Because of my interpretation of the Bible and because of my interpretation of the Declaration of Independence, I am pro Civil Rights and pro Unborn Rights.

Because of my interpretation of the Bible and because of my interpretation of the Declaration of Independence, I believe Civil Rights and Unborn Rights are both legislative matters and church matters. That is, we need national legislation that declares it is politically right to protect every human being’s Civil Rights and every human being’s Unborn Rights. And, we need the Church of Christ to fulfill her calling to change lives with Christ’s changeless truth so that law or not, by grace we choose to grant every person their civil rights (right to liberty) and their unborn rights (right to life), so every person can enjoy the pursuit of happiness (the right to freely pursue a purposeful life of meaningful contribution to society).

The Journey: Day Five--Beauty from Ashes

The Journey: Forty Days of Promise
Celebrating the Legacy of African American Christianity


Day Five: Beauty from Ashes—The Intention of Jehovah


Welcome to day five of our forty-day intercultural journey. From Martin Luther King Day to the end of Black History Month we are focusing on The Journey: Forty Days of Promise—Celebrating the Legacy of African American Christianity.

Day Five: Beauty from Ashes—The Intention of Jehovah
[1]

Captured and ruptured Africans needed Divine consolation teaching that it’s possible to hope because God is good. So they reminded each other that God weaves good for them even from human evil against them.

Such faith, as Quobna Cugoano believed, requires spiritual eyes like those of Joseph (Genesis 50:20).

“I may say with Joseph, as he did with respect to the evil intention of his brethren, when they sold him into Egypt, that whatever evil intentions and bad motives those insidious robbers had in carrying me away from my native country and friends, I trust, was what the Lord intended for my good.”

Cugoano makes the sweeping affirmation that, even in the face of human evil, God is friendly and benevolent, able and willing to turn into good ends whatever may occur. It is the belief that God squeezes from evil itself a literal blessing.

We can journey with our spiritual friends to the God of Joseph and Cugoano who Master-crafts every event of their lives to reveal his glory and bring them good. We can interact with them about the God who fashions for them a crown of beauty instead of ashes, the oil of gladness instead of mourning, and a garment of praise instead of a spirit of despair (Isaiah 61:3).

Looking at Life with God’s Light

Olaudah Equiano taught his readers a similar lesson when he ended his narrative with these closing words of counsel.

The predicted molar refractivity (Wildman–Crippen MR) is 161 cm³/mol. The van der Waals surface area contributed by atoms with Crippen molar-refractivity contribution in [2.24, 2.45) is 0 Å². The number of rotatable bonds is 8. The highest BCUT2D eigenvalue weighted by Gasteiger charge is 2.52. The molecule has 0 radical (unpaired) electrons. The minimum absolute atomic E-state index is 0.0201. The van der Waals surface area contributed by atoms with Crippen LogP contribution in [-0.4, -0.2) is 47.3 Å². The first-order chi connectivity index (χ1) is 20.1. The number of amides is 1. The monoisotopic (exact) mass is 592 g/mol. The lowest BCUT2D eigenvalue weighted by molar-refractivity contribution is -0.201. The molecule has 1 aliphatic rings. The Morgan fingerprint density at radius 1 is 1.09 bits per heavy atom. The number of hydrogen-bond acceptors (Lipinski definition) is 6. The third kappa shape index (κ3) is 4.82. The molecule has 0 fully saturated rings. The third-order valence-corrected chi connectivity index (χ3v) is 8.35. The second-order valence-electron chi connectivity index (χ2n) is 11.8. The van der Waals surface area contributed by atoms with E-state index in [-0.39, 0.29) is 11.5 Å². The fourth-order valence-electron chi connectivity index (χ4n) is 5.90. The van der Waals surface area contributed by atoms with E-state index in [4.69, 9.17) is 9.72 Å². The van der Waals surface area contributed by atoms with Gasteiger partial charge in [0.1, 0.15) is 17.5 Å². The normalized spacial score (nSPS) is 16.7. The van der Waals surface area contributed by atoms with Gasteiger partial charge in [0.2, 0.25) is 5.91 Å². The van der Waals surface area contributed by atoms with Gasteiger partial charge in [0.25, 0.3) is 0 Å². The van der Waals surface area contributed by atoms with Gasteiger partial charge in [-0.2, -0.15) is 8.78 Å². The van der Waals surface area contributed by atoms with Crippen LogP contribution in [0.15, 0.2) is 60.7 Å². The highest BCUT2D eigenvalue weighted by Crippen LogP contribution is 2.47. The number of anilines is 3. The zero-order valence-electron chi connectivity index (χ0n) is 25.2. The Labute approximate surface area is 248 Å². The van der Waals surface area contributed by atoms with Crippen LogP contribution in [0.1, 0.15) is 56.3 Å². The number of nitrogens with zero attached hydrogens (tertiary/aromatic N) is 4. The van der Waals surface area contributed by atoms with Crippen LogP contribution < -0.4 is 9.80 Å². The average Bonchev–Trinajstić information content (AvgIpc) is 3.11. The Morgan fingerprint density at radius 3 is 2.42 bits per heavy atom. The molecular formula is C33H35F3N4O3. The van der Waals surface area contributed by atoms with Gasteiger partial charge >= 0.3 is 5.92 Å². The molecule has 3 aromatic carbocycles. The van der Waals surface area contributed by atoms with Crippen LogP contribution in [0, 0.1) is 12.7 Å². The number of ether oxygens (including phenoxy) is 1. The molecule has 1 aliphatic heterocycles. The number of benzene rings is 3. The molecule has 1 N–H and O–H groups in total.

“I early accustomed my self to look at the hand of God in the minutest occurrence, and to learn from it a lesson of morality and religion; and in this light every circumstance I have related was to me of importance. After all, what makes any event important, unless by it’s observation we become better and wiser, and learn ‘to do justly, to love mercy, and to walk humbly before God!’”

Like Equiano, we practice spiritual friendship by reminding one another that God uses unjust suffering to make us more just, unloving treatment to make us more loving, and arrogant abusers to make us more humble. Like Equiano, we exercise spiritual discipline by orienting ourselves to detect God’s hand in every circumstance—no matter how seemingly minute.

Following the North Star

We follow the North Star guidance of the enslaved Africans’ responses to capture and rupture by reminding ourselves and our spiritual friends that we are never alone. Most of us would consider ourselves condemned prisoners in solitary confinement if we were stowed in the suffocating hold of a slave ship with little air, no portals, and no access to the outside world. Our African forebears teach us that there are always three open portals providing a way of internal release from captivity.

Portal One: God

Portal one is God—the God of all portals, the God of all comfort who comforts us in all our tribulations. Kidnapped from their homes and hijacked across the world, enslaved Africans encountered a wilderness experience that raised ultimate questions and brought them to a breaking point. On the brink between sanity and insanity, many encountered God—their good God who hears, sees, and cares. Theirs was a dual journey—away from their human home to their heavenly Home. As they journeyed, the chains still clanked, yet their hearts still hummed, or at least moaned.

Portal Two: God’s People

Portal two is people—when the God of all comfort comforts us, he does so in order that we can comfort one another with the comfort that we receive from him. Individually and corporately they tapped into the Holy Spirit at every turn. In bound community, they shared with one another the Spirit of God within them, their hope of glory. The collective gathering of the power of his presence in their inner being provided life-sustaining strength in the midst of death-bidding despair. The all-surpassing power of God (2 Corinthians 4:7-9) shared among these captured souls transformed them into “Jesus with skin on.”